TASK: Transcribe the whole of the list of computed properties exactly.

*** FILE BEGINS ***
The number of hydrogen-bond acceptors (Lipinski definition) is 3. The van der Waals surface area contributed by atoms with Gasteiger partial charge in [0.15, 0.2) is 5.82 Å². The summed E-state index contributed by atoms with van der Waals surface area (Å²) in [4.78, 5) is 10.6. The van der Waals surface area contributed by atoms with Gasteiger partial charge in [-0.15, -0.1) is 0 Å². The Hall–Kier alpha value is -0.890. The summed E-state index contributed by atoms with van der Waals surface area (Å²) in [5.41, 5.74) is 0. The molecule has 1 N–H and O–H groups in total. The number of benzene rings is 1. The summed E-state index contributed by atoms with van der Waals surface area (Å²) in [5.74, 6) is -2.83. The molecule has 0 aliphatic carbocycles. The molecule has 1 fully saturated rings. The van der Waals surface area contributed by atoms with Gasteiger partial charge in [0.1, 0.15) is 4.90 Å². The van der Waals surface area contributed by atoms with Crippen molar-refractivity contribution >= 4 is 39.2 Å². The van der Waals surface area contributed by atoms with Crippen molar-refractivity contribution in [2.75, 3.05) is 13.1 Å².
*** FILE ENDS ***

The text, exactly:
The number of hydrogen-bond acceptors (Lipinski definition) is 3. The van der Waals surface area contributed by atoms with Gasteiger partial charge in [0.15, 0.2) is 5.82 Å². The summed E-state index contributed by atoms with van der Waals surface area (Å²) in [4.78, 5) is 10.6. The van der Waals surface area contributed by atoms with Gasteiger partial charge in [-0.15, -0.1) is 0 Å². The Hall–Kier alpha value is -0.890. The summed E-state index contributed by atoms with van der Waals surface area (Å²) in [5.41, 5.74) is 0. The molecule has 1 N–H and O–H groups in total. The number of benzene rings is 1. The summed E-state index contributed by atoms with van der Waals surface area (Å²) in [5.74, 6) is -2.83. The molecule has 0 aliphatic carbocycles. The molecule has 1 fully saturated rings. The van der Waals surface area contributed by atoms with Gasteiger partial charge in [0.1, 0.15) is 4.90 Å². The van der Waals surface area contributed by atoms with Crippen molar-refractivity contribution >= 4 is 39.2 Å². The van der Waals surface area contributed by atoms with Crippen molar-refractivity contribution in [2.75, 3.05) is 13.1 Å².